“Meanwhile, the number of Seattle apartments increased by 3,232 between January and June this year to reach the third spot on our list. However, supply is struggling to keep up with demand in the Emerald City — which, like other major coastal cities, has been facing an extreme lack of housing for several years now,” researcher Veronica Grecu wrote in her post. “And, this pace of construction isn’t likely to slow down anytime soon: Seattle’s population is projected to hit 1 million by 2044 and city officials are already working on updating the One Seattle Plan that also tackles new strategies to add more housing.”

National apartment production at 50-year high

The last time the U.S. was producing as many new apartments as it is now is in 1972 when builders completed 464,000 apartments, according to Yardi Matrix figures. Of course, back then the national population was 210 million instead of 332 million, so the population-adjusted apartment production was much higher back then.

Apartment production over the last fifty years has ebbed and flow with the biggest peaks in the early 1970s, mid-1980s and now a new peak in 2021-2022. (Chart by RentCafé, data via Yardi Matrix)

Despite the boom, construction industry analysts continue to warn of headwinds and the possibility of another major slowdown.

“The construction industry is finally returning to pre-pandemic levels of activity but is still being hampered by three familiar challenges: labor shortages; material costs and availability; and supply chain issues,” said Doug Ressler, manager of business intelligence at Yardi Matrix in a statement.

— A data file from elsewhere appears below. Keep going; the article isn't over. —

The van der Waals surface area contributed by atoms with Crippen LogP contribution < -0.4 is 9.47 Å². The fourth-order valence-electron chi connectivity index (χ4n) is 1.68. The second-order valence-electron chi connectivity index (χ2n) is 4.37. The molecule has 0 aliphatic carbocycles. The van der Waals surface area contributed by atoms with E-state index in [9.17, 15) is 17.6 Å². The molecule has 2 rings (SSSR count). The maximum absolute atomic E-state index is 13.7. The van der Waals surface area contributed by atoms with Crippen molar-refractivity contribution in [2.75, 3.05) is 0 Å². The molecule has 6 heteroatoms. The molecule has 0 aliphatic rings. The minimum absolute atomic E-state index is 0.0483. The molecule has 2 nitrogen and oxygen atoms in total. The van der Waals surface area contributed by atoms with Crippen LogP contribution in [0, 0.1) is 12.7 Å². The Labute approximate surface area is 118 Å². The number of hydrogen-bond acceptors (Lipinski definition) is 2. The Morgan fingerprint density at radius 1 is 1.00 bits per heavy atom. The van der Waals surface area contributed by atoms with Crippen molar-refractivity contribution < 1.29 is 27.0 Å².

New York, Miami, Austin, Phoenix, Seattle, Orlando, Nashville, Raleigh, Portland, and Tampa are all set to achieve five-year highs for apartment production, according to Yardi Matrix data. (Graph by RentCafé)

Languishing apartment production over much of the 1990s and 2000s goes a long way toward explaining the current housing affordability crisis nearly all corners of the country finds itself in the midst of now. Suburban sprawl composed mostly of federally-subsidized single-family homes became the overwhelmingly favorite housing product. The results proved disastrous for housing affordability, environmental degradation, traffic congestion, climate emissions, livability, and ultimately economic vitality and stability. With limited apartment options available, the leap to home ownership became all the more attractive, which ended up feeding into the 2008 Housing Crash, as unscrupulous banks took advantage of the desperation of prospective homebuyers with toxic loans.